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SCIENTIST SAYS ARCTIC OCEAN COULD BE ICE-FREE BY 2012

Published Dec. 12, 2007

An already relentless melting of the Arctic greatly accelerated this summer, a warning sign that some scientists worry could mean global warming has passed an ominous tipping point. One even speculated that summer sea ice would be gone in five years.

Greenland's ice sheet melted nearly 19-billion tons more than the previous high mark, and the volume of Arctic sea ice at summer's end was half what it was just four years earlier, according to new NASA satellite data.

"The Arctic is screaming," said Mark Serreze, senior scientist at the government's snow and ice data center in Boulder, Colo.

Just last year, two top scientists surprised their colleagues by projecting that the Arctic sea ice was melting so rapidly that it could disappear entirely by the summer of 2040.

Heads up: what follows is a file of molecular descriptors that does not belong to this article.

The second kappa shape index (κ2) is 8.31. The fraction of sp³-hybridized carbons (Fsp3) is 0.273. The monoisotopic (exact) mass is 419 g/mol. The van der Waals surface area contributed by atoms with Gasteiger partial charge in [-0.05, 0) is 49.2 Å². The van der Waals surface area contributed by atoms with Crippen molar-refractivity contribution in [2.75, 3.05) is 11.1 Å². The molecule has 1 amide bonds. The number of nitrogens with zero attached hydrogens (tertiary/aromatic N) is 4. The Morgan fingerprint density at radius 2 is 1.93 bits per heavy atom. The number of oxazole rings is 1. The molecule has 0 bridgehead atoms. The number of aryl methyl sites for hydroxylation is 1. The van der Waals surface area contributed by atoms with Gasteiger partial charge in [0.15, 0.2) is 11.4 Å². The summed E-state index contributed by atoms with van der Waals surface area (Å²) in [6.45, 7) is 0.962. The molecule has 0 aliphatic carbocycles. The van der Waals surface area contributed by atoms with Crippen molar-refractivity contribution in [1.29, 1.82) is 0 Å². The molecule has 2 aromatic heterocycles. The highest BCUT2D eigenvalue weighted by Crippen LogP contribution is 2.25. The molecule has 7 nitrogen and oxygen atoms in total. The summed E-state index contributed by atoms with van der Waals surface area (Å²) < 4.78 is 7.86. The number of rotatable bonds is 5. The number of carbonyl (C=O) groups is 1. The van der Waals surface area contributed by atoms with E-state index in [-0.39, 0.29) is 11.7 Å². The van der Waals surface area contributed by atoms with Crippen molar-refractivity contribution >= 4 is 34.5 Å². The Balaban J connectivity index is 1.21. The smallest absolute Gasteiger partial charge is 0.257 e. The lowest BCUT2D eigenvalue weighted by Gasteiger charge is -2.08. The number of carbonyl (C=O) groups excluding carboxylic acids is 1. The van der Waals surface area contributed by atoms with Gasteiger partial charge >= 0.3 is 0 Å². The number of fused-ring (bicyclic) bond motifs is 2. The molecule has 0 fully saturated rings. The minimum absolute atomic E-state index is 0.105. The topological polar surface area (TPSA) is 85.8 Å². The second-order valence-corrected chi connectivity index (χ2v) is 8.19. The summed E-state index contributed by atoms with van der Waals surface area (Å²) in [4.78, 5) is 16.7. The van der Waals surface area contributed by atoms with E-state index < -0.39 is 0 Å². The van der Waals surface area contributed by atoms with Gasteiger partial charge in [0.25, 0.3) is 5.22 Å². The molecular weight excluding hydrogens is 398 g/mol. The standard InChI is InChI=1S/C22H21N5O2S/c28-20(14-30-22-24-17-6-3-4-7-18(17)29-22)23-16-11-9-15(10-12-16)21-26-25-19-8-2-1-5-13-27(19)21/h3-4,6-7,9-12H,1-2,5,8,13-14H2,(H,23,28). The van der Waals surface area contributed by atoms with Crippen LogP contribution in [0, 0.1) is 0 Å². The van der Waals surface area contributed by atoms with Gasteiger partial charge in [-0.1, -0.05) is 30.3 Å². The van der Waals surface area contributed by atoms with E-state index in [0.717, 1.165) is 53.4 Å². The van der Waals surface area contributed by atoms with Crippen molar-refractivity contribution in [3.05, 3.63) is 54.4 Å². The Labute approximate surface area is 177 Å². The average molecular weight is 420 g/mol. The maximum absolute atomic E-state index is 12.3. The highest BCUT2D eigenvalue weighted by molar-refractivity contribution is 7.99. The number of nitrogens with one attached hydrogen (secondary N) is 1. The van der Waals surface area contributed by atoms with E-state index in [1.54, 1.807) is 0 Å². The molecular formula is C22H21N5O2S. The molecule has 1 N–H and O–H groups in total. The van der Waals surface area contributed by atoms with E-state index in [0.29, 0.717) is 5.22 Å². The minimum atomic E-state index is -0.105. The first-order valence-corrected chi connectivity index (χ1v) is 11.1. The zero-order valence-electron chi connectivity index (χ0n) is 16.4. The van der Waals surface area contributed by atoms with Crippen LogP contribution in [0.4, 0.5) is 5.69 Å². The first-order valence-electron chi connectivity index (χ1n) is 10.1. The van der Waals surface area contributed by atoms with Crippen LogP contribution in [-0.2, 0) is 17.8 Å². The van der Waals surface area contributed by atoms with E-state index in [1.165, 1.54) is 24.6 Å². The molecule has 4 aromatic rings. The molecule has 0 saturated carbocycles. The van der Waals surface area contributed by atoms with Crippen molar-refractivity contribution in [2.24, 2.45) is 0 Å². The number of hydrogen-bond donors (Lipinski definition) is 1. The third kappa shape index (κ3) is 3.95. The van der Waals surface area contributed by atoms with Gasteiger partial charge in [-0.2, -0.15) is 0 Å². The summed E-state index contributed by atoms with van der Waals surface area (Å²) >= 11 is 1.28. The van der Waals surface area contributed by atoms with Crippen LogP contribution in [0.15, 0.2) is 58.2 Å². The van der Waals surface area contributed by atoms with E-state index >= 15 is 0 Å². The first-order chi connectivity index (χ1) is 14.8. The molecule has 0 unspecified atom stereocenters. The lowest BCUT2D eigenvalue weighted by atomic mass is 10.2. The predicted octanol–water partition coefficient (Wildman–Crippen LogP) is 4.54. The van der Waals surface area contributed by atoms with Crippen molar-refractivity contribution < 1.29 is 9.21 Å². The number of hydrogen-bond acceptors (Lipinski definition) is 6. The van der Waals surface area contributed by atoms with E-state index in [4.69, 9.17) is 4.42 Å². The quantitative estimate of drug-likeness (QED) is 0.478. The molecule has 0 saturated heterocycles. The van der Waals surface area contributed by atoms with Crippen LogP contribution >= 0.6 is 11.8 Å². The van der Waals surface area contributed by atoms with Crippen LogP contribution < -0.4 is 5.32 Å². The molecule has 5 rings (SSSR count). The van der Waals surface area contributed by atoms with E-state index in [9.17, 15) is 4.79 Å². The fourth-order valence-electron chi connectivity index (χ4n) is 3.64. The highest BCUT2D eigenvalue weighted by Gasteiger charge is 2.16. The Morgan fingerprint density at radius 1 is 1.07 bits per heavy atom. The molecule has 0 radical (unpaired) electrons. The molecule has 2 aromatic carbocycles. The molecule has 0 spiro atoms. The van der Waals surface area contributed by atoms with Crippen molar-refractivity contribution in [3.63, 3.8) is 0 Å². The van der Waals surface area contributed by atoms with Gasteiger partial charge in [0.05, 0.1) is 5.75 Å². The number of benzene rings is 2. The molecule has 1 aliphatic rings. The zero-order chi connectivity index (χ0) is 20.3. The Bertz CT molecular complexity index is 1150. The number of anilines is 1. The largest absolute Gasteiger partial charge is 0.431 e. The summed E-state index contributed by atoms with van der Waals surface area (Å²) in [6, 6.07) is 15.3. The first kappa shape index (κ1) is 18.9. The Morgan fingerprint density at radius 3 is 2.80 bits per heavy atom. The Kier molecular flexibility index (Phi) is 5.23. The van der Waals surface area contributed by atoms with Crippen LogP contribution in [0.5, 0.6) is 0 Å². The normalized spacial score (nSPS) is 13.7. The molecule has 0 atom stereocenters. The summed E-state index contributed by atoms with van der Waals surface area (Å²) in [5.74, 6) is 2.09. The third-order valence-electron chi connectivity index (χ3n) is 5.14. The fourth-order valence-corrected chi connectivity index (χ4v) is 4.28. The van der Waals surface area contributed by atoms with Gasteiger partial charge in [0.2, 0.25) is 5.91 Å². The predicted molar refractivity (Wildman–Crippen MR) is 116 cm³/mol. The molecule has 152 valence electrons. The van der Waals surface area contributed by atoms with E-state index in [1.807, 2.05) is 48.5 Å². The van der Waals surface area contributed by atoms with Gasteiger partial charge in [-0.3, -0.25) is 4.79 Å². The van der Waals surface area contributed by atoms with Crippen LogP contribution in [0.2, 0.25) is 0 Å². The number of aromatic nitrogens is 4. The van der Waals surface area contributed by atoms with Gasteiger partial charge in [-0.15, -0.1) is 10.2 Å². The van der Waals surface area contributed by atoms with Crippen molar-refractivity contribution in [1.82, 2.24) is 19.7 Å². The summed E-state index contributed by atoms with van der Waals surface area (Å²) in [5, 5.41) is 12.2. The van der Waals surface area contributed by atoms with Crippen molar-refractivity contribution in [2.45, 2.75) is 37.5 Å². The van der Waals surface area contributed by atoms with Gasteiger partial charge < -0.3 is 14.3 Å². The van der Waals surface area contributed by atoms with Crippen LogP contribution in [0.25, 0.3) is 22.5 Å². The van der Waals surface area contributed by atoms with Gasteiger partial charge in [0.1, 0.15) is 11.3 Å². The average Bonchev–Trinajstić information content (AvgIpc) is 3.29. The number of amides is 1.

This week, after reviewing his own new data, NASA climate scientist Jay Zwally said, "At this rate, the Arctic Ocean could be nearly ice-free at the end of summer by 2012, much faster than previous predictions."

"The Arctic is often cited as the canary in the coal mine for climate warming," Zwally said. "Now as a sign of climate warming, the canary has died. It is time to start getting out of the coal mines."

What happens in the Arctic has implications for the rest of the world. Faster melting there means eventual sea level rise and more immediate changes in winter weather because of less sea ice.

In the United States, a weakened Arctic blast moving south to collide with moist air from the Gulf of Mexico can mean less rain and snow in some areas, including the drought-stricken Southeast, said Michael MacCracken, a former federal climate scientist who now heads the nonprofit Climate Institute.

More than 18 scientists said they were surprised by the level of ice melt this year.

"I don't pay much attention to one year ... but this year the change is so big, particularly in the Arctic sea ice," said Waleed Abdalati, NASA's chief of cyrospheric sciences. "This is going to be a watershed year."